Heliot Ramos wants to learn. In the outfield, where he’s intent on staying in center. At the plate, where he’s determined to improve at identifying pitches to swing at. In conversations, where the Puerto Rico native has become comfortably bilingual.
He knew if he wanted to absorb lessons from each coach, learning the language would be helpful. Spanish-only speakers aren’t rare in big-league clubhouses, but it’s easier for players to be comfortable if they can bounce from one culture and language to another.
And so he jumped into conversations in English even if he didn’t have command just yet. He and his girlfriend of two years normally talk to each other in English, practicing away from baseball practices.
“I really wanted to learn,” the Giants’ top outfield prospect said recently over the phone. “Even if I didn’t know English [after I was drafted], I was trying to talk to everyone.”
Kyle Haines remembers those moments, too, after the then-17-year-old Ramos entered the organization as a first-round pick in 2017. The tools were easy to spot even then, but so were the intangibles.
“His competitiveness — he wants to win,” the farm director said. “And I think in a way he wanted to learn English just because he didn’t want to fail.”
Succeeding in baseball, a sport virtually built upon failure, might never be tougher than it is right now for prospects.
Last season saw thousands of baseball hopefuls stuck at home without minor league baseball to play. Ramos was among the handful of prospects valued enough to make the cut for the Giants’ alternate site, calling Sacramento home for a few months and getting reps for the first time against Triple-A and, in some cases, major league pitching.
He moved around the outfield, though he sees himself as a future center fielder, which the Giants are very much open to. Haines said he has the footspeed now to stay there, but needs to see how the stocky, 6-foot 21-year-old grows.
At the plate, the coaches harped upon the same advice they gave the major leaguers: to hunt pitches he can clobber and ignore the rest.
“I was really focusing on looking for my pitch and knowing what [pitch] I’m best against,” said Ramos, who played 25 games in Double-A in 2019.
“I think we definitely saw an improvement from there,” Haines said.
Plate discipline has been an increasing focus for the toolsy Ramos, who broke out in ’19 thanks to improvements in the area. He walked more and struck out less in compiling a .290/.369/.481 slashline with 16 home runs in 444 plate appearances between High-A and Double-A. He said he “learned so much” that campaign and was eager to show it off, eager to continue to hone it on his way to the majors. The pandemic hit, and his developments were tracked by the Giants but not seen publicly.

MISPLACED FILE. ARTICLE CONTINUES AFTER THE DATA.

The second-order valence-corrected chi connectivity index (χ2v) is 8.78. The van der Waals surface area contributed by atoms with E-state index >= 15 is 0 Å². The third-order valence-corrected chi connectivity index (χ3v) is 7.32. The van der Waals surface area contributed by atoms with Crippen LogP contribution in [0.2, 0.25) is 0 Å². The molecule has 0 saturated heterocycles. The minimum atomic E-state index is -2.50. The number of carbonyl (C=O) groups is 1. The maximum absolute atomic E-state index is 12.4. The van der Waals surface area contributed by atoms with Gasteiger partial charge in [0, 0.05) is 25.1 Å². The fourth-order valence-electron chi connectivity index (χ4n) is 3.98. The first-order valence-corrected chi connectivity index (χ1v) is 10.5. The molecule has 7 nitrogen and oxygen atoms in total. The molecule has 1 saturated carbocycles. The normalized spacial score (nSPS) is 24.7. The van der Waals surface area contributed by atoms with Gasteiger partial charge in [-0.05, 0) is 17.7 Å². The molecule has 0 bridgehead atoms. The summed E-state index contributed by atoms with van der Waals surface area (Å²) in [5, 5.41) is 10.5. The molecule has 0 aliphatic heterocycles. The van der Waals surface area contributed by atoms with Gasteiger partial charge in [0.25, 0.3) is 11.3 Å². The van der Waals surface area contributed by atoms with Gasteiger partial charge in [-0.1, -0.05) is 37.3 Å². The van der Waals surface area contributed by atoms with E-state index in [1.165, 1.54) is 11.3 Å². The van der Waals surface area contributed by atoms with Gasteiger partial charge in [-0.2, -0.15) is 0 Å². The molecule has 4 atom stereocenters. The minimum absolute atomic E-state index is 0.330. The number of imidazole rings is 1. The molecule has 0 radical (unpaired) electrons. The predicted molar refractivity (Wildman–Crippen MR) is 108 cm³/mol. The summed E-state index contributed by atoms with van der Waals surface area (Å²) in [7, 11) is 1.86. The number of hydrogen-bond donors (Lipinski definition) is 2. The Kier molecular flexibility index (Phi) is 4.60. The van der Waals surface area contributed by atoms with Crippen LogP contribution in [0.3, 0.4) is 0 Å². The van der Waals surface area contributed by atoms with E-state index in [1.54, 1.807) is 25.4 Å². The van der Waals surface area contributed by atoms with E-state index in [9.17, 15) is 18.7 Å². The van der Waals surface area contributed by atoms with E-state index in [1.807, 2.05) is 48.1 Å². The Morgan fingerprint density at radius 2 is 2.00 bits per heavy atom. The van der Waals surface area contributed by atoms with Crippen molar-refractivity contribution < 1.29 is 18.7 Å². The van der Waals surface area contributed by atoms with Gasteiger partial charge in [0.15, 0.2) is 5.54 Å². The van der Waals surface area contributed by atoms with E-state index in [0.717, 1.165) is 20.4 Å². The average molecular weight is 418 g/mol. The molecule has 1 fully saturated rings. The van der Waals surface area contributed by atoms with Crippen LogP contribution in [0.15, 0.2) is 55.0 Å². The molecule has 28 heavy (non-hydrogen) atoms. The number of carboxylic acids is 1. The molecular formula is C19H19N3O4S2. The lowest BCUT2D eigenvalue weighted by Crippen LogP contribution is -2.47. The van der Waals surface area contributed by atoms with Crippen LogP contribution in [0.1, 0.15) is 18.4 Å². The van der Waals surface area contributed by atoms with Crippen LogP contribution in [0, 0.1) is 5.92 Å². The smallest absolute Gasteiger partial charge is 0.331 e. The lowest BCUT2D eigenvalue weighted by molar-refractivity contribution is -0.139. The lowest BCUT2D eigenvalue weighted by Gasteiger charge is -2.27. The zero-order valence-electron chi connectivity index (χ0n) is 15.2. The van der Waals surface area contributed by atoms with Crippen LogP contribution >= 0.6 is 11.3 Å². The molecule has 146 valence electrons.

How do you properly evaluate a prospect who saw a caliber of pitching he wouldn’t face otherwise but did not have nearly the amount of reps or actual game action that teams and players want?
“I don’t think we’ll know until next year,” Haines said. “But from all the conversations I’ve had with all those players, they’ve talked about how they got to see pitchers throw a lot more offspeed in hitters counts, for example, whereas at the lower levels, you’re more likely to see fastballs.
“…They got to experience things that maybe they normally wouldn’t have got to experience during the year.”
Ramos’ year continued in the Arizona Fall League — “I actually got to play against other teams,” he said — but his play was sidetracked by a second oblique injury that year, the first coming in spring training 1.0. Even in a season in which he was included in the player pool, he didn’t see enough time on the field. In Baseball America’s latest rankings, Ramos fell from the No. 58 prospect in baseball to No. 83.
Ramos said he’s feeling healthy and already is looking toward next season as the season that he breaks through and debuts in the majors. Of course, he said he has thought he could get to the big leagues every year he has been a Giant. “I’ve got a lot of confidence.”
If 2020 had a minor league season, Ramos would have opened at Double-A. That’s where Haines ideally would like to see him to begin 2021, too, and allow his play to demand the organization to move him up. What could complicate that decision is MLB delaying spring training and the start of the seasons for Double-A teams and below as a way of staggering groups of players; the further-down prospects would arrive in camp once Triple-A and major league players left. Still, the expectation is Ramos will pick up where he left off in 2019, at Richmond.
That would move him a step or two behind good friend Joey Bart, whose major league debut he watched with great anticipation last season. A step or two ahead of top-prospect Marco Luciano, who, “oh my God, he’s strong, he’s got a lot of power.” A step or two ahead of another highly ranked outfielder in Alexander Canario, who is so good “it’s just crazy.”
“We got a lot of talent here,” said Ramos, who can communicate with all of it.